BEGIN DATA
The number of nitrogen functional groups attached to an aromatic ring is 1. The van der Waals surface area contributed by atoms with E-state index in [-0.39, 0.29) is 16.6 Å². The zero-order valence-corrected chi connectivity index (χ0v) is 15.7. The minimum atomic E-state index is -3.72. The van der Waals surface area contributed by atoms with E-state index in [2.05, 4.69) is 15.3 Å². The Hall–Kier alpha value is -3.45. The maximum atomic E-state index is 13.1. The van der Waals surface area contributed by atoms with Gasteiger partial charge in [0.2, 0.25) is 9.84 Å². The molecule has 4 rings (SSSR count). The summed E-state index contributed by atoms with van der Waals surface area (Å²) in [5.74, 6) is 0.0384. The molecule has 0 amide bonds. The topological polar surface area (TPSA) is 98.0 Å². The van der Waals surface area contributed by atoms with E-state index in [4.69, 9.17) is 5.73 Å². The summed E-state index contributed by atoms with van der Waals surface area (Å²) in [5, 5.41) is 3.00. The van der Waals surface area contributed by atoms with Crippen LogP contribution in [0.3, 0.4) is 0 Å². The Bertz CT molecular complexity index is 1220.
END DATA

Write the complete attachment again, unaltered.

The number of nitrogen functional groups attached to an aromatic ring is 1. The van der Waals surface area contributed by atoms with E-state index in [-0.39, 0.29) is 16.6 Å². The zero-order valence-corrected chi connectivity index (χ0v) is 15.7. The minimum atomic E-state index is -3.72. The van der Waals surface area contributed by atoms with E-state index in [2.05, 4.69) is 15.3 Å². The Hall–Kier alpha value is -3.45. The maximum atomic E-state index is 13.1. The van der Waals surface area contributed by atoms with Gasteiger partial charge in [0.2, 0.25) is 9.84 Å². The molecule has 4 rings (SSSR count). The summed E-state index contributed by atoms with van der Waals surface area (Å²) in [5.74, 6) is 0.0384. The molecule has 0 amide bonds. The topological polar surface area (TPSA) is 98.0 Å². The van der Waals surface area contributed by atoms with E-state index in [4.69, 9.17) is 5.73 Å². The summed E-state index contributed by atoms with van der Waals surface area (Å²) in [5, 5.41) is 3.00. The van der Waals surface area contributed by atoms with Crippen LogP contribution in [0.3, 0.4) is 0 Å². The Bertz CT molecular complexity index is 1220.